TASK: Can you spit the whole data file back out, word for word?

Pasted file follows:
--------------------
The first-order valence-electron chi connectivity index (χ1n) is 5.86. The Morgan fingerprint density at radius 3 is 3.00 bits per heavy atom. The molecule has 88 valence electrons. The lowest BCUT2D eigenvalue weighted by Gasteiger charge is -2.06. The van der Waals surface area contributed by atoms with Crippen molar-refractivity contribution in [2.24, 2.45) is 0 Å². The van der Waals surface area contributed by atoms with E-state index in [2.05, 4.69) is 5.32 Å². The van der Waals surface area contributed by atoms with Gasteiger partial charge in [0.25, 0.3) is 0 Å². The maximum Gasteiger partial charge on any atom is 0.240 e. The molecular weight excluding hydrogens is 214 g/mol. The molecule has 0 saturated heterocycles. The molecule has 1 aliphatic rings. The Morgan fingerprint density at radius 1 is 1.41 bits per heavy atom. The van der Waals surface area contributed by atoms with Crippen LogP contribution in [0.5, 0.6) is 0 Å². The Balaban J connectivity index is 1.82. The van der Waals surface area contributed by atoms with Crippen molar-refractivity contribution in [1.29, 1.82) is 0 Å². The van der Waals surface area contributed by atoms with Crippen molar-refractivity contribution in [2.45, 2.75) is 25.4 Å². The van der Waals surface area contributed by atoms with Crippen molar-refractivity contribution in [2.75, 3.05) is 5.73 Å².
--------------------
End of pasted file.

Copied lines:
The first-order valence-electron chi connectivity index (χ1n) is 5.86. The Morgan fingerprint density at radius 3 is 3.00 bits per heavy atom. The molecule has 88 valence electrons. The lowest BCUT2D eigenvalue weighted by Gasteiger charge is -2.06. The van der Waals surface area contributed by atoms with Crippen molar-refractivity contribution in [2.24, 2.45) is 0 Å². The van der Waals surface area contributed by atoms with E-state index in [2.05, 4.69) is 5.32 Å². The van der Waals surface area contributed by atoms with Gasteiger partial charge in [0.25, 0.3) is 0 Å². The maximum Gasteiger partial charge on any atom is 0.240 e. The molecular weight excluding hydrogens is 214 g/mol. The molecule has 0 saturated heterocycles. The molecule has 1 aliphatic rings. The Morgan fingerprint density at radius 1 is 1.41 bits per heavy atom. The van der Waals surface area contributed by atoms with Crippen LogP contribution in [0.5, 0.6) is 0 Å². The Balaban J connectivity index is 1.82. The van der Waals surface area contributed by atoms with Crippen molar-refractivity contribution in [1.29, 1.82) is 0 Å². The van der Waals surface area contributed by atoms with Crippen molar-refractivity contribution in [2.45, 2.75) is 25.4 Å². The van der Waals surface area contributed by atoms with Crippen molar-refractivity contribution in [2.75, 3.05) is 5.73 Å².